Photographer Terry Richardson banned from working with Vogue and other high profile magazines

Oct 24, 2017

John Aldred

John Aldred is a photographer with over 20 years of experience in the portrait and commercial worlds. He is based in Scotland and has been an early adopter – and occasional beta tester – of almost every digital imaging technology in that time. As well as his creative visual work, John uses 3D printing, electronics and programming to create his own photography and filmmaking tools and consults for a number of brands across the industry.

Photographer Terry Richardson banned from working with Vogue and other high profile magazines

Oct 24, 2017

John Aldred

John Aldred is a photographer with over 20 years of experience in the portrait and commercial worlds. He is based in Scotland and has been an early adopter – and occasional beta tester – of almost every digital imaging technology in that time. As well as his creative visual work, John uses 3D printing, electronics and programming to create his own photography and filmmaking tools and consults for a number of brands across the industry.

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This is news that’s going to make a great deal of people pretty happy. The Telegraph reports that controversial fashion photographer Terry Richardson has been banned from working with Vogue and other leading magazines. They say an email circulating the company this week announced that the company is no longer working with him.

They go on to instruct staff that commissioned or already completed, but unpublished work from Richardson should be “killed or substituted with other material”. Given the controversy surrounding his career, many have wondered how he’s kept working with the biggest brands and names in the world. Now, in the wake of the Weinstein controversy, that seems to be coming to an end.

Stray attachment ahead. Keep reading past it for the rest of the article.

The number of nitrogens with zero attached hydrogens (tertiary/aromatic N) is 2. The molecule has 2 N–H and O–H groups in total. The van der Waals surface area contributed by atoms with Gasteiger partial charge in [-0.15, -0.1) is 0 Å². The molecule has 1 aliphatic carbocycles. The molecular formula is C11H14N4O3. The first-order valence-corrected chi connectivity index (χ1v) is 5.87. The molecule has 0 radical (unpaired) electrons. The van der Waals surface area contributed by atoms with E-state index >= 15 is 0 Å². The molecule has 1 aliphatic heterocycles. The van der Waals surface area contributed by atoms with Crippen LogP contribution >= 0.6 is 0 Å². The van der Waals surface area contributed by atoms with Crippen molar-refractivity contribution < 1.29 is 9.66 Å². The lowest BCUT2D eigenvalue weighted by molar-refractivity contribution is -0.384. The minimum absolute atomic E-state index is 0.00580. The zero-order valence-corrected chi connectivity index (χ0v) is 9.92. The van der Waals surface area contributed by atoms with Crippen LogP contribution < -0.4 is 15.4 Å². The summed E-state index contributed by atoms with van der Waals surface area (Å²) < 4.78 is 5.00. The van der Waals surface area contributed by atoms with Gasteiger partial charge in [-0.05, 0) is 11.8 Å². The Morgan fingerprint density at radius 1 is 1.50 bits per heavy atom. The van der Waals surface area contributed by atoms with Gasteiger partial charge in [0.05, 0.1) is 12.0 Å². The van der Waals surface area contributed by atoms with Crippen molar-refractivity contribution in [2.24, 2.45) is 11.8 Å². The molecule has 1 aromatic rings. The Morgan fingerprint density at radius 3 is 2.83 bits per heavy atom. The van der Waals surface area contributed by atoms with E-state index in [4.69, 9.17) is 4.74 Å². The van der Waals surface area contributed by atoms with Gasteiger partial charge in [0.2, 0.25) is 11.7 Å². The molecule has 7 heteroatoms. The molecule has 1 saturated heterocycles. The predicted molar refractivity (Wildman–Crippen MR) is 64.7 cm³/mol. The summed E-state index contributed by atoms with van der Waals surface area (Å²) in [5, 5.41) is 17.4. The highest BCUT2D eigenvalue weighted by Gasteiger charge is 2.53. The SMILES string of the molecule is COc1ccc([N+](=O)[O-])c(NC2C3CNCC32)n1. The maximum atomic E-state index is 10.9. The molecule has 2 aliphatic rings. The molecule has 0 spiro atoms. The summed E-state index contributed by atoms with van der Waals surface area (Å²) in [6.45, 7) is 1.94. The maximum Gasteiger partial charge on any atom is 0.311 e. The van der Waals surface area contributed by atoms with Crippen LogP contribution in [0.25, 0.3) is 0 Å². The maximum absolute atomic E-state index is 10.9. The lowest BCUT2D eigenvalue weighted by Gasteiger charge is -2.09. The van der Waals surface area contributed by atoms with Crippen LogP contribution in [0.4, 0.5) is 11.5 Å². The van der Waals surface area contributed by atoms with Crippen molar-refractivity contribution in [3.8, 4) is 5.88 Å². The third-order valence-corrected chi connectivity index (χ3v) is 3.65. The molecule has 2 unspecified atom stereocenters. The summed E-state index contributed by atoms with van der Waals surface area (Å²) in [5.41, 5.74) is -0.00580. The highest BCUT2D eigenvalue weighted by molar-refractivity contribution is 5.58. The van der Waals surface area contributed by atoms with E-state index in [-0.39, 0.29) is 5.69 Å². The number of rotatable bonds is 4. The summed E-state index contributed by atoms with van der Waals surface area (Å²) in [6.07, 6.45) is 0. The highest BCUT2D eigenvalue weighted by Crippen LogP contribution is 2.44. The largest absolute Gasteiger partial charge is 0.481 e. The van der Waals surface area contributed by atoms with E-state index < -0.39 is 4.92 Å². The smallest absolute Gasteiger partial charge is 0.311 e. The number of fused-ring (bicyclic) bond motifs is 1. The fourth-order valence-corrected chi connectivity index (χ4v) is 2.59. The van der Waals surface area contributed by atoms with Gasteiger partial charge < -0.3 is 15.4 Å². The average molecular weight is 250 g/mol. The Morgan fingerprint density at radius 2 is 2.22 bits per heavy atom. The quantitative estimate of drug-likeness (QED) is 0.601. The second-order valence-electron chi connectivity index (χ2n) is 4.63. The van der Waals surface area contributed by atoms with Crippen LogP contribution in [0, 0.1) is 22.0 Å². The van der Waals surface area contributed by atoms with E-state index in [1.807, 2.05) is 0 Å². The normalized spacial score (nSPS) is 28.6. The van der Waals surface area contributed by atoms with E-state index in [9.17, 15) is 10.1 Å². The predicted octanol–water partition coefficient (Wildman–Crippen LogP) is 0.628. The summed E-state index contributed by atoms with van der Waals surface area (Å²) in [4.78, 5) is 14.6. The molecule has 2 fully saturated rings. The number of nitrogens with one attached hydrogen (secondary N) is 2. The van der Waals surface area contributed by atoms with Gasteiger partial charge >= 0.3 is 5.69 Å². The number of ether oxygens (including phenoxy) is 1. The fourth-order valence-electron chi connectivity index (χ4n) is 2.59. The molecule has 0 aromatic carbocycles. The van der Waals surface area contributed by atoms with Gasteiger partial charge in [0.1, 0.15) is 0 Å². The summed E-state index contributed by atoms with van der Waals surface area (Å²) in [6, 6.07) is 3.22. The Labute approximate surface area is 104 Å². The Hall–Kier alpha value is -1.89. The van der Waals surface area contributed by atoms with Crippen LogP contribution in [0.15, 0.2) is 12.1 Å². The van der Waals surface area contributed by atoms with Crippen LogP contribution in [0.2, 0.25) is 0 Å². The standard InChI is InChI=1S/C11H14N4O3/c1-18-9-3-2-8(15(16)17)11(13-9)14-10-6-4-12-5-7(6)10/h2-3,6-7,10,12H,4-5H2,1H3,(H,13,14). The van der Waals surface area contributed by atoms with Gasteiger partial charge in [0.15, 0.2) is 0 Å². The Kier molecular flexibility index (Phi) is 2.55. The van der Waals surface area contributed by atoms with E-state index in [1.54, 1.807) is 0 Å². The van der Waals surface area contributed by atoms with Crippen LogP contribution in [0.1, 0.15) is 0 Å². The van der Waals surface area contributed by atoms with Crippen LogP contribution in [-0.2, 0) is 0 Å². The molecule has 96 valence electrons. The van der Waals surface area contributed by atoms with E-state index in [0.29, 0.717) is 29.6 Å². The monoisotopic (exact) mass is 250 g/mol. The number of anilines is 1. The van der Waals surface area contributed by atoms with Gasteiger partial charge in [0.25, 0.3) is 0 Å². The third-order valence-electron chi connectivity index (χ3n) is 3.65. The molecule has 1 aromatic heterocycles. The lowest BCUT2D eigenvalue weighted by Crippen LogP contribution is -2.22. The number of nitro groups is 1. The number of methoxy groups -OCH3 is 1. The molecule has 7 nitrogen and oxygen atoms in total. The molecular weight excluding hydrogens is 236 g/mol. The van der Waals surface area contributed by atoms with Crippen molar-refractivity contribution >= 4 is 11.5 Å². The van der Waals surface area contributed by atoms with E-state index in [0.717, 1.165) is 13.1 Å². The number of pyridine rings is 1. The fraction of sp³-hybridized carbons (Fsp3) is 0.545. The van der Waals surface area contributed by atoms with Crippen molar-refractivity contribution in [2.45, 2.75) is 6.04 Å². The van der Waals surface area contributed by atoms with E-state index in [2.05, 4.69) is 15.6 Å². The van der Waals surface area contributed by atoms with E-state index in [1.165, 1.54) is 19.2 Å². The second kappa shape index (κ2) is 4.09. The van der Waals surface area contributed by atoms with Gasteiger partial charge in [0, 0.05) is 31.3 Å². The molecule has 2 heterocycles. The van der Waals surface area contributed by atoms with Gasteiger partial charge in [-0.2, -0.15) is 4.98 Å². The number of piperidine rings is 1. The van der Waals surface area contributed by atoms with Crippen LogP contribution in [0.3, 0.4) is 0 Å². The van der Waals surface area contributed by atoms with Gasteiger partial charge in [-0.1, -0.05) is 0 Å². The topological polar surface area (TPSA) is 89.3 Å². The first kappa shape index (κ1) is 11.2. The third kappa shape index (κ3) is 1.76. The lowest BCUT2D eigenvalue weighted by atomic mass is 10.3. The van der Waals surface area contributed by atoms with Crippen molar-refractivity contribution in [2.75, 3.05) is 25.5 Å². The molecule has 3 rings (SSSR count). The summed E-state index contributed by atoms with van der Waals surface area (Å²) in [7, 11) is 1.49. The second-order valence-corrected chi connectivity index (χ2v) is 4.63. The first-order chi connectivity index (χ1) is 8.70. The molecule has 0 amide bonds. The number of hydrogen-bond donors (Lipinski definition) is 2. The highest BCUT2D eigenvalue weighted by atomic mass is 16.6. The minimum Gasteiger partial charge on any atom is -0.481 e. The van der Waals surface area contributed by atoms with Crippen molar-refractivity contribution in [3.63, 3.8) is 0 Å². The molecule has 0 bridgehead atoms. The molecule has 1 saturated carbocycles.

The Telegraph say that Richardson’s contract with Condé Nast International had been under dispute for some time already. Over the weekend, an article in The Times asked why Richard was still being “feted by fashionistas”. Well, it looks like the fashionistas took note.

As reported, Condé Nast International executive vice president, James Woolhouse sent out the email on Monday which read…

I am writing to you on an important matter. Condé Nast would like to no longer work with the photographer Terry Richardson.

Any shoots that you have been commission[ed] or any shoots that have been completed but not yet published, should be killed and substituted with other material.

Please could you confirm that this policy will be actioned in your market effective immediately. Thank you for your support in this matter.

Richardson has been mired with sexual misconduct allegations for years. He’s denied the accusations throughout his career, as one would expect. But you can only hear it from so many people before you have to believe that at least some of it, if not all of it, maybe true.

In March 2014 (and not “Friday”, as the Telegraph reports) Richardson posted a letter on the Huffington Post blog. This was in response to accusations of sexual misconduct made at the time. It was posted to “correct” the rumours surrounding him, his career and these allegations.

I collaborated with consenting adult women who were fully aware of the nature of the work, and as is typical with any project, everyone signed releases. I have never used an offer of work or a threat of rebuke to coerce someone into something that they did not want to do.

I give everyone that I work with enough respect to view them as having ownership of their free will and making their decisions accordingly, and as such, it has been difficult to see myself as a target of revisionist history.

He then goes on to blame the “fake news”.

Sadly, in the on-going quest for controversy-generated page views, sloppy journalism fueled by sensationalized, malicious, and manipulative recountings of this work has given rise to angry Internet crusades. Well-intentioned or not, they are based on lies.